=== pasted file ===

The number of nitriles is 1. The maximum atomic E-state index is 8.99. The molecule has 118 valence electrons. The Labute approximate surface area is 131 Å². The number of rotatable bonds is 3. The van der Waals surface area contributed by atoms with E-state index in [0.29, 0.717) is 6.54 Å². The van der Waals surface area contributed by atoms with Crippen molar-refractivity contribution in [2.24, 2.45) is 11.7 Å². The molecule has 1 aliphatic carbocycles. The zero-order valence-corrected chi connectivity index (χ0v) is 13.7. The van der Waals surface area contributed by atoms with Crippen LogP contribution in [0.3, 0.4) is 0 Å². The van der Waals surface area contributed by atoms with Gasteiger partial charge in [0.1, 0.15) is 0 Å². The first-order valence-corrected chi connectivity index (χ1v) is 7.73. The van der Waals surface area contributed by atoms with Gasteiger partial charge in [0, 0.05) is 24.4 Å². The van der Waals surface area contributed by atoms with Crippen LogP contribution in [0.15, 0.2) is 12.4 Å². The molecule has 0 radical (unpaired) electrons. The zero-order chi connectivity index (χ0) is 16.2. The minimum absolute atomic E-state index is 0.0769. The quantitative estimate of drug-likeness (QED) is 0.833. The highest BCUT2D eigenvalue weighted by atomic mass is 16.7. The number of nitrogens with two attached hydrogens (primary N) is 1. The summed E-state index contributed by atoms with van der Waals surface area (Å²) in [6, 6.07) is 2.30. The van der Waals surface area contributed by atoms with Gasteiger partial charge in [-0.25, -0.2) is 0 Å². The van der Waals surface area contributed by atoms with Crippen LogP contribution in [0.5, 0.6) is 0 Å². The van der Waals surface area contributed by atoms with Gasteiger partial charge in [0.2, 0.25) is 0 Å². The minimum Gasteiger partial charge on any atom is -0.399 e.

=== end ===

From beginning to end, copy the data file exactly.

The number of nitriles is 1. The maximum atomic E-state index is 8.99. The molecule has 118 valence electrons. The Labute approximate surface area is 131 Å². The number of rotatable bonds is 3. The van der Waals surface area contributed by atoms with E-state index in [0.29, 0.717) is 6.54 Å². The van der Waals surface area contributed by atoms with Crippen molar-refractivity contribution in [2.24, 2.45) is 11.7 Å². The molecule has 1 aliphatic carbocycles. The zero-order valence-corrected chi connectivity index (χ0v) is 13.7. The van der Waals surface area contributed by atoms with Crippen LogP contribution in [0.3, 0.4) is 0 Å². The van der Waals surface area contributed by atoms with Gasteiger partial charge in [0.1, 0.15) is 0 Å². The first-order valence-corrected chi connectivity index (χ1v) is 7.73. The van der Waals surface area contributed by atoms with Gasteiger partial charge in [0, 0.05) is 24.4 Å². The van der Waals surface area contributed by atoms with Crippen LogP contribution in [0.15, 0.2) is 12.4 Å². The molecule has 0 radical (unpaired) electrons. The zero-order chi connectivity index (χ0) is 16.2. The minimum absolute atomic E-state index is 0.0769. The quantitative estimate of drug-likeness (QED) is 0.833. The highest BCUT2D eigenvalue weighted by atomic mass is 16.7. The number of nitrogens with two attached hydrogens (primary N) is 1. The summed E-state index contributed by atoms with van der Waals surface area (Å²) in [6, 6.07) is 2.30. The van der Waals surface area contributed by atoms with Gasteiger partial charge in [-0.25, -0.2) is 0 Å². The van der Waals surface area contributed by atoms with Crippen LogP contribution in [0.5, 0.6) is 0 Å². The van der Waals surface area contributed by atoms with Gasteiger partial charge in [0.2, 0.25) is 0 Å². The minimum Gasteiger partial charge on any atom is -0.399 e.